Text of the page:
What COVID-19 test should I do?
Information on which COVID-19 test best suits you.
Who should do a COVID-19 test?
You should do a COVID-19 test if you have COVID-19 symptoms and you are at higher risk of severe illness (see list below). This is so that you can access early treatment including antiviral medicines.
If you have cold or flu symptoms and you are not at higher risk of severe illness, you should:
- Stay at home until you are well. Wear a mask to protect others if you have symptoms and need to leave home.
- Avoid visiting people at higher risk of severe illness and high risk settings such as hospitals, aged care or disability care facilities.
- Call your doctor if you are worried about your symptoms. If you can’t contact your doctor, use the online Service Finder to find one near you or call Healthdirect on 1800 022 222 (free and available 24 hours a day, 7 days a week).
- Do a rapid antigen test (RAT) if you have one and want to check if you have COVID-19.
Who is at higher risk of severe illness?
- all people aged 70 years and older
- people aged over 50 years with additional risk factors, including obesity, diabetes, cardiovascular disease, chronic lung disease (including moderate or severe asthma requiring inhaled steroids), neurological disease, severe chronic liver or kidney disease, active cancer, or those who are not up to date with recommended vaccination
- Aboriginal and Torres Strait Islander people aged 30 years and over with additional risk factors listed above
- people who are moderately to severely immunocompromised of any age
- people with significant or complex disability
- pregnant women
- children with complex chronic conditions.
If you live in a remote area and have reduced access to healthcare, or you are a resident in an aged care or disability care facility, discuss your risk with your doctor. You may be eligible for antiviral medicines or additional supportive care.
What COVID-19 test should I get?
There are 2 types of tests you can take to check if you have COVID-19:
- a rapid antigen test (RAT) that you can do yourself
- a PCR test that can be taken by your doctor, or a private pathology provider. Speak to your doctor to get a pathology referral form and to ask where to get a PCR test. PCR tests are free for anyone with Medicare.
If you are at higher risk of severe illness
- Before you have symptoms: Speak to your doctor about which test is right for you before you get sick. Ask your doctor about having a PCR test and if they recommend antiviral medicines or other treatments for COVID-19 if you test positive.
What if you already have symptoms? Do a RAT as soon as possible and contact your doctor for testing advice. Your doctor may also recommend a COVID-19 PCR test or test for other respiratory viruses. Early diagnosis means you can access antiviral medicines quickly. COVID-19 antiviral medicines work best if taken as soon as possible, and within 5 days from when your symptoms start. Read more on antiviral medicines including how to access them if you are eligible. Wear a mask to protect others if you have symptoms and need to leave home.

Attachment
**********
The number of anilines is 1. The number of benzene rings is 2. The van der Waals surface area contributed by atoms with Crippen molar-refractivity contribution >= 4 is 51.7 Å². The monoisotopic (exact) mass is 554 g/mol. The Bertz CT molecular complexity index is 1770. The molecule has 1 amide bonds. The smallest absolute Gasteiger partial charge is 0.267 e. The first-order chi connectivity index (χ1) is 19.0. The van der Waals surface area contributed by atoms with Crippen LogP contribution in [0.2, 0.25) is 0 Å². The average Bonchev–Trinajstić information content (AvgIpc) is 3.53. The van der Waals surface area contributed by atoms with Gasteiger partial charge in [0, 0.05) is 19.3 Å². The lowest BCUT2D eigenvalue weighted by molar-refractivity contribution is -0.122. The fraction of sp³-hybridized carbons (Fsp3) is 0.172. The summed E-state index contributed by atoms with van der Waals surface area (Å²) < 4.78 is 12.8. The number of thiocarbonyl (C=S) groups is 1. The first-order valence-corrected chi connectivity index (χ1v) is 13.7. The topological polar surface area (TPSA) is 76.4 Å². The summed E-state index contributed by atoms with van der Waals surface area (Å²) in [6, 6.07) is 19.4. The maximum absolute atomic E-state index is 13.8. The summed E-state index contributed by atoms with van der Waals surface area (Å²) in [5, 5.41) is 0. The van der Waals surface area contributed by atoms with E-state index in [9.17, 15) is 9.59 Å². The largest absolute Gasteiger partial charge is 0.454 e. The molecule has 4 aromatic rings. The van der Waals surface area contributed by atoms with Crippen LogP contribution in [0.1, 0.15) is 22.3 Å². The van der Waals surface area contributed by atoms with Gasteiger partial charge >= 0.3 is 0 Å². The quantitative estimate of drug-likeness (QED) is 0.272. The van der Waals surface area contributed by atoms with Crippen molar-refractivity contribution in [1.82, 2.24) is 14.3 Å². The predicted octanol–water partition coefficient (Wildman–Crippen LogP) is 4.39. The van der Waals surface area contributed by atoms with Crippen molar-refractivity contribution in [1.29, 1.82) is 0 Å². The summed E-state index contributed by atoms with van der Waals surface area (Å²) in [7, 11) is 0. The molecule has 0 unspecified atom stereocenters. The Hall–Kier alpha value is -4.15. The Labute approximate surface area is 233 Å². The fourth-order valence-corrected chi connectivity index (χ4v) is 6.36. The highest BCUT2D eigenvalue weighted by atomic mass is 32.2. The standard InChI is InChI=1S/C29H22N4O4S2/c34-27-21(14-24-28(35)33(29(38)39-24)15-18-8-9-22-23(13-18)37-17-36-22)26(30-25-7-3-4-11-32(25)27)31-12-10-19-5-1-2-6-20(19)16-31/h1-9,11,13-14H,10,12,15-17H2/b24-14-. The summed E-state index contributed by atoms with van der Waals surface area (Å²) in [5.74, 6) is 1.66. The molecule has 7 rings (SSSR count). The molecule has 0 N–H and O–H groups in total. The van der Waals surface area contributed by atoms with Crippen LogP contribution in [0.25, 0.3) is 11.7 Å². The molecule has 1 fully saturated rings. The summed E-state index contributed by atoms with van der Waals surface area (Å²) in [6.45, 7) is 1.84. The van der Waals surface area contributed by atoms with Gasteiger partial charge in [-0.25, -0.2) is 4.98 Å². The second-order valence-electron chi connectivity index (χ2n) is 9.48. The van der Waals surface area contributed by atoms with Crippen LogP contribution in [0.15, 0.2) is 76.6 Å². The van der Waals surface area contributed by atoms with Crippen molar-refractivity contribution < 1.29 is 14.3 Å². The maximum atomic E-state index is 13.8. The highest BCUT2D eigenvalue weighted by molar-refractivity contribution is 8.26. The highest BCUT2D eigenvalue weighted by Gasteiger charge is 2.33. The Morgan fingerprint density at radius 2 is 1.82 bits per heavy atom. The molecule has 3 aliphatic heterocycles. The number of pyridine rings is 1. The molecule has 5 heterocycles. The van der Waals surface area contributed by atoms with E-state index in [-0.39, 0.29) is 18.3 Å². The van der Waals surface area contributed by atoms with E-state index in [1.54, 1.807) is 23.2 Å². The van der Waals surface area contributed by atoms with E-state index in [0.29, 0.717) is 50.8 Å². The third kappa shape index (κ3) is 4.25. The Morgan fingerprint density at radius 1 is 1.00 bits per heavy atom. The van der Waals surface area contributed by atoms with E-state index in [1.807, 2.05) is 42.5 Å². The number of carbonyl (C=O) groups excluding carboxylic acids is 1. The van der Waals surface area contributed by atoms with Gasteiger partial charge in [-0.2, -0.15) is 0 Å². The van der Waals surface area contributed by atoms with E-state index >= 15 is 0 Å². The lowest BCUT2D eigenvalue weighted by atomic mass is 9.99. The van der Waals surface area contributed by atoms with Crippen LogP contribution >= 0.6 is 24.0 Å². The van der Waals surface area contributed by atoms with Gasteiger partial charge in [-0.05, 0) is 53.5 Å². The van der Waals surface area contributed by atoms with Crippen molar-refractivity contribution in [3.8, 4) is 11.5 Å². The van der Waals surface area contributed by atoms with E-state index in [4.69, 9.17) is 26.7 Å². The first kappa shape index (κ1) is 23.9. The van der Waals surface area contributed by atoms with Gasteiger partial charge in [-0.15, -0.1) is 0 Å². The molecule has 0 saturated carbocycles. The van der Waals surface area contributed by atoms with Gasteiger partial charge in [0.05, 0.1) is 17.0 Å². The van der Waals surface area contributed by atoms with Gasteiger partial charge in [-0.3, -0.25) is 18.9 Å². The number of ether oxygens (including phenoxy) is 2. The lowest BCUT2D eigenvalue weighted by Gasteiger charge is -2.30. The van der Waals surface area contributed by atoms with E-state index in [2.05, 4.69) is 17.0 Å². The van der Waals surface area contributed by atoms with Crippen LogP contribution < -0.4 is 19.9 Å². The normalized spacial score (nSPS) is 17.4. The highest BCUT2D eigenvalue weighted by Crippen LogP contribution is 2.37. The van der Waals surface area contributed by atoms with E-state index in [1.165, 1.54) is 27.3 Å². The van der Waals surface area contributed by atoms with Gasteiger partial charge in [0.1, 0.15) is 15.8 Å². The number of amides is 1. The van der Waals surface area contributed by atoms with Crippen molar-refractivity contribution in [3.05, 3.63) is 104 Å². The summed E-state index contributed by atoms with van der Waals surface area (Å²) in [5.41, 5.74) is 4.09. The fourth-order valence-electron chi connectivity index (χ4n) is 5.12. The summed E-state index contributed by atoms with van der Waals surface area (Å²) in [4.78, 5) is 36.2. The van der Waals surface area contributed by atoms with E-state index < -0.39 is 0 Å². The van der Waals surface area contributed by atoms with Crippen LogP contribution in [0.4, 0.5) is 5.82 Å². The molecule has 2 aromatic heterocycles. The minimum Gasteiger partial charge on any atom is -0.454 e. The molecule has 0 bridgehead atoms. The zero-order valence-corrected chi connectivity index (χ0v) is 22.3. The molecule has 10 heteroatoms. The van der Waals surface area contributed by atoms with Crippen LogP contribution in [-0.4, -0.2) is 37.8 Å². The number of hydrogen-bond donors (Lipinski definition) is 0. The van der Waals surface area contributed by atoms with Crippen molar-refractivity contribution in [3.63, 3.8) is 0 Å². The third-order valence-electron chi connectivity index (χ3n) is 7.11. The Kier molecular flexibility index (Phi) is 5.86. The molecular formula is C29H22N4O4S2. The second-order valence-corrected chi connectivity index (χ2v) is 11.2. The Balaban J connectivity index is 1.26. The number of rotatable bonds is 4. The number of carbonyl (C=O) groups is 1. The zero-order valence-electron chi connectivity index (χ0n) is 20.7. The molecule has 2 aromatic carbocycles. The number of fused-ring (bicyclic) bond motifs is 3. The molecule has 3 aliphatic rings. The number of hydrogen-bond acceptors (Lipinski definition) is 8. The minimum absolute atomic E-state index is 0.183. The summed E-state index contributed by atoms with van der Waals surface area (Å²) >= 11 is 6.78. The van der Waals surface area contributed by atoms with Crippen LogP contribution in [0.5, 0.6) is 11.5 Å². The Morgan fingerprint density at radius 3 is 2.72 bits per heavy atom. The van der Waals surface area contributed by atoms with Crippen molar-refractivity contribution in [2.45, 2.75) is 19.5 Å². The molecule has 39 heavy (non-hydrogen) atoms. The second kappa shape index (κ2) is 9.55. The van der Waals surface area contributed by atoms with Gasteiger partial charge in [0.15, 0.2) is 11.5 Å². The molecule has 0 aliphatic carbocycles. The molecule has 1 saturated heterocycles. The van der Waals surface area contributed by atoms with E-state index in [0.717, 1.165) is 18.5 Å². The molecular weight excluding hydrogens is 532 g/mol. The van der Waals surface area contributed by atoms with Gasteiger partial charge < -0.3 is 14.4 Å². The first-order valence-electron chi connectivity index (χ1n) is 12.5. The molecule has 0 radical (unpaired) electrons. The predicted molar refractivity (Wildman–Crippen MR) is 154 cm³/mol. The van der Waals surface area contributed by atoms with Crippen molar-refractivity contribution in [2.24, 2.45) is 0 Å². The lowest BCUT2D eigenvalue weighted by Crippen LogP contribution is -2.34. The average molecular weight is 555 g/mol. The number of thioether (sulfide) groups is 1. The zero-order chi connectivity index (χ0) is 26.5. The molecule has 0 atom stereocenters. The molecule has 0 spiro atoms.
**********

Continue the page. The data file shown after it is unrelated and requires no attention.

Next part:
If you can’t contact your doctor, use the online Service Finder to find one near you or call Healthdirect on 1800 022 222 (free and available 24 hours a day, 7 days a week). Healthdirect is staffed by registered nurses who can provide expert health advice and connect you to care. If you need an interpreter, the nurse will arrange one for you. Find out more about protecting yourself from COVID-19 if you are higher risk of severe illness.
What should I do with the results?
NSW Health recommends you stay at home if you have cold or flu symptoms (runny nose, sore throat, cough, fever) even if you test negative for COVID-19. This is so you don’t infect other people.
Rapid antigen tests (RATs)
If you have COVID-19 symptoms (runny nose, sore throat, cough and fever) and:
- your RAT is positive, stay home and follow the advice for people testing positive to COVID-19
- your RAT is negative, and you are at higher risk of severe illness, ask your doctor if you should have a PCR test. This will give a more accurate result.
- your RAT is negative, and you are not at higher risk of severe illness, stay home until your symptoms have settled. If you are worried, talk to your doctor.
If you have a positive PCR test result, you likely have COVID-19. You should stay home and follow the advice for people testing positive to COVID-19. If you are at higher risk of severe illness contact your doctor straight away and tell them your test result is positive. Your doctor will discuss your care and give you medical support if needed. This may be a prescription for antiviral medicines if you are eligible. COVID-19 antiviral medicines work best if taken as soon as possible, and within 5 days from when your symptoms start.